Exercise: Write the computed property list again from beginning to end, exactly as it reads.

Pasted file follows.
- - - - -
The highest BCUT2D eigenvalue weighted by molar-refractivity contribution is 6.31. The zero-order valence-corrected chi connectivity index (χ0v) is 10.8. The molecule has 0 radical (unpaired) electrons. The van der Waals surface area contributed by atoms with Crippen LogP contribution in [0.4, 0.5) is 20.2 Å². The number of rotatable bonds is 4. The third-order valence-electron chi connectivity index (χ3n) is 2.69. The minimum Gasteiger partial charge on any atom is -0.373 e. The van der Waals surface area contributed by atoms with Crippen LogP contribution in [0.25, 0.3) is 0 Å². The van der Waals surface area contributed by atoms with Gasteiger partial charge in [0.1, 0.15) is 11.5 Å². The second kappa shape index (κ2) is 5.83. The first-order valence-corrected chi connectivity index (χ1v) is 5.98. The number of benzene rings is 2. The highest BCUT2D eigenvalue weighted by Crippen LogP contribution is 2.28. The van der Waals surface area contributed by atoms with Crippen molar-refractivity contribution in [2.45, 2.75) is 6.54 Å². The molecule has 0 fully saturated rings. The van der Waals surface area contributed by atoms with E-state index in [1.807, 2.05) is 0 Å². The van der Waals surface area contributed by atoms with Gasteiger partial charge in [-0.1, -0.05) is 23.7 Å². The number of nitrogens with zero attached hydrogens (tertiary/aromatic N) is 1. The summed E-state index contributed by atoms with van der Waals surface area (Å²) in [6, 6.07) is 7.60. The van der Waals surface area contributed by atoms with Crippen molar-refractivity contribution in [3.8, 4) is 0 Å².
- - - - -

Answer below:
The highest BCUT2D eigenvalue weighted by molar-refractivity contribution is 6.31. The zero-order valence-corrected chi connectivity index (χ0v) is 10.8. The molecule has 0 radical (unpaired) electrons. The van der Waals surface area contributed by atoms with Crippen LogP contribution in [0.4, 0.5) is 20.2 Å². The number of rotatable bonds is 4. The third-order valence-electron chi connectivity index (χ3n) is 2.69. The minimum Gasteiger partial charge on any atom is -0.373 e. The van der Waals surface area contributed by atoms with Crippen LogP contribution in [0.25, 0.3) is 0 Å². The van der Waals surface area contributed by atoms with Gasteiger partial charge in [0.1, 0.15) is 11.5 Å². The second kappa shape index (κ2) is 5.83. The first-order valence-corrected chi connectivity index (χ1v) is 5.98. The number of benzene rings is 2. The highest BCUT2D eigenvalue weighted by Crippen LogP contribution is 2.28. The van der Waals surface area contributed by atoms with Crippen molar-refractivity contribution in [2.45, 2.75) is 6.54 Å². The molecule has 0 fully saturated rings. The van der Waals surface area contributed by atoms with E-state index in [1.807, 2.05) is 0 Å². The van der Waals surface area contributed by atoms with Gasteiger partial charge in [-0.1, -0.05) is 23.7 Å². The number of nitrogens with zero attached hydrogens (tertiary/aromatic N) is 1. The summed E-state index contributed by atoms with van der Waals surface area (Å²) in [6, 6.07) is 7.60. The van der Waals surface area contributed by atoms with Crippen molar-refractivity contribution in [3.8, 4) is 0 Å².